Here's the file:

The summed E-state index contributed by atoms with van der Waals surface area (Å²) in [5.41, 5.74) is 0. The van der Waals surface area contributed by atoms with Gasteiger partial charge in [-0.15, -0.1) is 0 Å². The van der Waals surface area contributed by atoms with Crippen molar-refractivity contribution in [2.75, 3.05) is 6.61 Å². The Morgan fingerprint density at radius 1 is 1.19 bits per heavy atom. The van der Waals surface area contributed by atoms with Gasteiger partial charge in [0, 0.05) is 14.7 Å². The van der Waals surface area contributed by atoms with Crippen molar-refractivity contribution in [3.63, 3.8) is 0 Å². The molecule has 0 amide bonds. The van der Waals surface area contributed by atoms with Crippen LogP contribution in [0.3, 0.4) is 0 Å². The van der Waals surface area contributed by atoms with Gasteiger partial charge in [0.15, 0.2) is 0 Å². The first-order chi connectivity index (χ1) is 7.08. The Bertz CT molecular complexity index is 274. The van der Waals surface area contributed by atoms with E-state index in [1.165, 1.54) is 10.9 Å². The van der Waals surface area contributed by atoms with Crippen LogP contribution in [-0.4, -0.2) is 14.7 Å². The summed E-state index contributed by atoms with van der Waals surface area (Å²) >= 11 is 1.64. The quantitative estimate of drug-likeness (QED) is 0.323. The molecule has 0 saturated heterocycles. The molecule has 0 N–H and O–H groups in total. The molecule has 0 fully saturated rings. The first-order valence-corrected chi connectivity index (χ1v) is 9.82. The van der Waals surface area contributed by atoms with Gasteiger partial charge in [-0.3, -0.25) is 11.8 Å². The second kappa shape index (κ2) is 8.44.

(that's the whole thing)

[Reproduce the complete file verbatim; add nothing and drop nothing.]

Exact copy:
The summed E-state index contributed by atoms with van der Waals surface area (Å²) in [5.41, 5.74) is 0. The van der Waals surface area contributed by atoms with Gasteiger partial charge in [-0.15, -0.1) is 0 Å². The van der Waals surface area contributed by atoms with Crippen molar-refractivity contribution in [2.75, 3.05) is 6.61 Å². The Morgan fingerprint density at radius 1 is 1.19 bits per heavy atom. The van der Waals surface area contributed by atoms with Gasteiger partial charge in [0, 0.05) is 14.7 Å². The van der Waals surface area contributed by atoms with Crippen molar-refractivity contribution in [3.63, 3.8) is 0 Å². The molecule has 0 amide bonds. The van der Waals surface area contributed by atoms with Crippen LogP contribution in [0.3, 0.4) is 0 Å². The van der Waals surface area contributed by atoms with Gasteiger partial charge in [0.15, 0.2) is 0 Å². The first-order chi connectivity index (χ1) is 7.08. The Bertz CT molecular complexity index is 274. The van der Waals surface area contributed by atoms with E-state index in [1.165, 1.54) is 10.9 Å². The van der Waals surface area contributed by atoms with Crippen LogP contribution in [-0.4, -0.2) is 14.7 Å². The summed E-state index contributed by atoms with van der Waals surface area (Å²) >= 11 is 1.64. The quantitative estimate of drug-likeness (QED) is 0.323. The molecule has 0 saturated heterocycles. The molecule has 0 N–H and O–H groups in total. The molecule has 0 fully saturated rings. The first-order valence-corrected chi connectivity index (χ1v) is 9.82. The van der Waals surface area contributed by atoms with Gasteiger partial charge in [-0.3, -0.25) is 11.8 Å². The second kappa shape index (κ2) is 8.44.